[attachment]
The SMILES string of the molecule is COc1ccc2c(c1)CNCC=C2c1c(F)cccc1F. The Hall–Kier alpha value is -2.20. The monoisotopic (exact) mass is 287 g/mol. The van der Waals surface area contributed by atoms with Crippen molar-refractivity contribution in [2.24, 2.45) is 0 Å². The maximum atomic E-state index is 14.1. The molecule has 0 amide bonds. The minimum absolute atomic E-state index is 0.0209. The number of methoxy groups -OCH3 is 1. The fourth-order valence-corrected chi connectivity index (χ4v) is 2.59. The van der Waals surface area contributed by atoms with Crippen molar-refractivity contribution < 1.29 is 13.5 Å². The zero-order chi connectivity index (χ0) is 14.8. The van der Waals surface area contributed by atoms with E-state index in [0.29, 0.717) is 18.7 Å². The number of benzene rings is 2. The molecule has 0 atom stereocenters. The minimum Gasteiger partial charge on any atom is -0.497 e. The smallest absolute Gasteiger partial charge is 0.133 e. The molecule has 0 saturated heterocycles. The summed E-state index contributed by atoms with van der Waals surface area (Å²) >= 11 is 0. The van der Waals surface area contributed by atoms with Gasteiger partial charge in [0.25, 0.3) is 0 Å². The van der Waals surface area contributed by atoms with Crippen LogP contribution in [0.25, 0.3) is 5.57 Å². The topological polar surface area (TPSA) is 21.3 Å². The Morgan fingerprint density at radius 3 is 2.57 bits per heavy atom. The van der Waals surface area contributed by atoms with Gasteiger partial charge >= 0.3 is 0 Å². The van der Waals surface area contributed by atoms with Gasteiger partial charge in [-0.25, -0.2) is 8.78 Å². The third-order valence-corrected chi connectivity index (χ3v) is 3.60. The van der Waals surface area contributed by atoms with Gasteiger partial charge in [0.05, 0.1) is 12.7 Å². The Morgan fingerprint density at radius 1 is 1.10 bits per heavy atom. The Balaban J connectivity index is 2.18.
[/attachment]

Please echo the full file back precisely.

The SMILES string of the molecule is COc1ccc2c(c1)CNCC=C2c1c(F)cccc1F. The Hall–Kier alpha value is -2.20. The monoisotopic (exact) mass is 287 g/mol. The van der Waals surface area contributed by atoms with Crippen molar-refractivity contribution in [2.24, 2.45) is 0 Å². The maximum atomic E-state index is 14.1. The molecule has 0 amide bonds. The minimum absolute atomic E-state index is 0.0209. The number of methoxy groups -OCH3 is 1. The fourth-order valence-corrected chi connectivity index (χ4v) is 2.59. The van der Waals surface area contributed by atoms with Crippen molar-refractivity contribution < 1.29 is 13.5 Å². The zero-order chi connectivity index (χ0) is 14.8. The van der Waals surface area contributed by atoms with E-state index in [0.29, 0.717) is 18.7 Å². The number of benzene rings is 2. The molecule has 0 atom stereocenters. The minimum Gasteiger partial charge on any atom is -0.497 e. The smallest absolute Gasteiger partial charge is 0.133 e. The molecule has 0 saturated heterocycles. The summed E-state index contributed by atoms with van der Waals surface area (Å²) >= 11 is 0. The van der Waals surface area contributed by atoms with Gasteiger partial charge in [0.25, 0.3) is 0 Å². The van der Waals surface area contributed by atoms with Crippen LogP contribution in [0.25, 0.3) is 5.57 Å². The topological polar surface area (TPSA) is 21.3 Å². The Morgan fingerprint density at radius 3 is 2.57 bits per heavy atom. The van der Waals surface area contributed by atoms with Gasteiger partial charge >= 0.3 is 0 Å². The van der Waals surface area contributed by atoms with Gasteiger partial charge in [-0.25, -0.2) is 8.78 Å². The third-order valence-corrected chi connectivity index (χ3v) is 3.60. The van der Waals surface area contributed by atoms with Gasteiger partial charge in [0.05, 0.1) is 12.7 Å². The Morgan fingerprint density at radius 1 is 1.10 bits per heavy atom. The Balaban J connectivity index is 2.18.